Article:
Practical Winery
58-D Paul Drive, San Rafael, CA 94903-2054
phone:415/479-5819 · fax:415/492-9325
email: Office@practicalwinery.com
 

March/April 2001


Decreased spraying improves quality, nature, bottom line

Bill Petrovic & David Rosenthal

The physical size and length of vine rows at the San Bernabé Vineyard (King City, CA) mandate that the majority of the spraying is done at low (30 gallons per acre) volume. In many blocks of the almost 7,800-acre ranch, one complete tractor-trip covers approximately 10 acres with a 300-gal. tank or 16 acres with a 500-gal. tank.

Combined with hilly terrain, which limits the total carrying capacity of a spray rig, the need for lower volume is clear. Secondly, with so many acres to spray in a timely manner, fill-time is down time, which decreases efficiency and acres covered per day.

Afternoon winds which cause evening cooling at San Bernabé also limit the usable spray hours in a day, mandating a 3 a.m. start time for the spray crew. The sprayer must generate enough velocity to overcome the wind. However when the wind velocity exceeds five mph, the spray program is required to stop for the day.

Trellis systems, row spacing, and grape variety (separately and in combination) determine the equipment, materials used, and application frequency. Chardonnay, which has the highest risk for powdery mildew, may receive five spray applications of sterol inhibitors and wettable sulfur per year, plus eight sulfur dustings.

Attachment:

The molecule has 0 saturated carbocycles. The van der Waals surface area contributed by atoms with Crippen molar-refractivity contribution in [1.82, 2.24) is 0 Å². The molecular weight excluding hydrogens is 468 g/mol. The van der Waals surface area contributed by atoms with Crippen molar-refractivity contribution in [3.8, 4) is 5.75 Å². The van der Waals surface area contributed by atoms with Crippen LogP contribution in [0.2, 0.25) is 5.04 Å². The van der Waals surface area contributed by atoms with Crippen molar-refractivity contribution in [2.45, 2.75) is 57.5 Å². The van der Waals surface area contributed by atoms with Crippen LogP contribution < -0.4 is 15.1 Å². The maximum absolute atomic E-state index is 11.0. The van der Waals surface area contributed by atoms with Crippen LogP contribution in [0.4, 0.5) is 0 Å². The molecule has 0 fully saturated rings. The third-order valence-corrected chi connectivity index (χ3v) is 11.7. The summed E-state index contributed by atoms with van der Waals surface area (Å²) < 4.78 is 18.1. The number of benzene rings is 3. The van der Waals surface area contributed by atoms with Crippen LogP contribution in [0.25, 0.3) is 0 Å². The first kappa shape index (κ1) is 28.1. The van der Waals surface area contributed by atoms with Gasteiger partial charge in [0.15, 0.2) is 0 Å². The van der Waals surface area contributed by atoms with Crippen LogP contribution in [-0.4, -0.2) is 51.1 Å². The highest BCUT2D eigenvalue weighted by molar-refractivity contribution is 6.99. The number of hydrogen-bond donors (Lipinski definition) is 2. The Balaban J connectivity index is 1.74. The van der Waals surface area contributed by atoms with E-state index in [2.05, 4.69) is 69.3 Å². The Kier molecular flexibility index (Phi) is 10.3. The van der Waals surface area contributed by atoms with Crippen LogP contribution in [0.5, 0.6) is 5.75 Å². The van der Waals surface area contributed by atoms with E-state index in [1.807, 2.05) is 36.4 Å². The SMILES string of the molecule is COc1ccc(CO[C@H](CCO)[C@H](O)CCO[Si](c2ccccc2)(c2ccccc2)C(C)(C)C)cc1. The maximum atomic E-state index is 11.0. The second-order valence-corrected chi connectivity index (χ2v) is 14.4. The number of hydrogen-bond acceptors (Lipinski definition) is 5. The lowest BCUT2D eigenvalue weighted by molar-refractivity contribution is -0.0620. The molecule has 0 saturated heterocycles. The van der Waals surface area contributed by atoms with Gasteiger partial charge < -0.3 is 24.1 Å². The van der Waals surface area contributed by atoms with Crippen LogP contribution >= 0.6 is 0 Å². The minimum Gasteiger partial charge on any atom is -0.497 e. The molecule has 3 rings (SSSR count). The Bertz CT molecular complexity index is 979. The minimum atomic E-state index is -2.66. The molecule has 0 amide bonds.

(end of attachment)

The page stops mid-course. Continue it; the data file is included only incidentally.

Cabernet Sauvignon may need only two fungal sprays and eight sulfur dustings. Chardonnay trellised on Smart-Dyson or conventional bilateral cordon can be done with span sprayers, electrostatic sprayers, or air-blast sprayers at low to moderate (30 gallons per acre) volume. Chardonnay on a split canopy is better served with an air-blast sprayer, which can penetrate under the canopy with an upward diagonal pattern.

Material and labeling restrictions are other factors determining the type of sprayer needed. Certain materials have restricted use to 50 or more gallons of spray solution per acre. An electrostatic sprayer cannot effectively charge material above 35 gallons per acre, and span sprayers at 50 or above have to run at a reduced speed to generate the volume of material required per acre. When using certain products demanding higher (above 50 gallons per acre) volumes, the air-blast sprayer is the answer.

Spraying equipment
The foundation of a spray program is the material delivery system. Due to its canal and well system, San Bernabé has unlimited water sources, but we still have to deliver water to the mix tanks. Four thousand-gallon water trucks deliver to a series of mix tanks, which in turn pump into the individual spray rigs. Three types of sprayers — spraying three distinct spray mixtures in any combination of trellis and variety — are typical.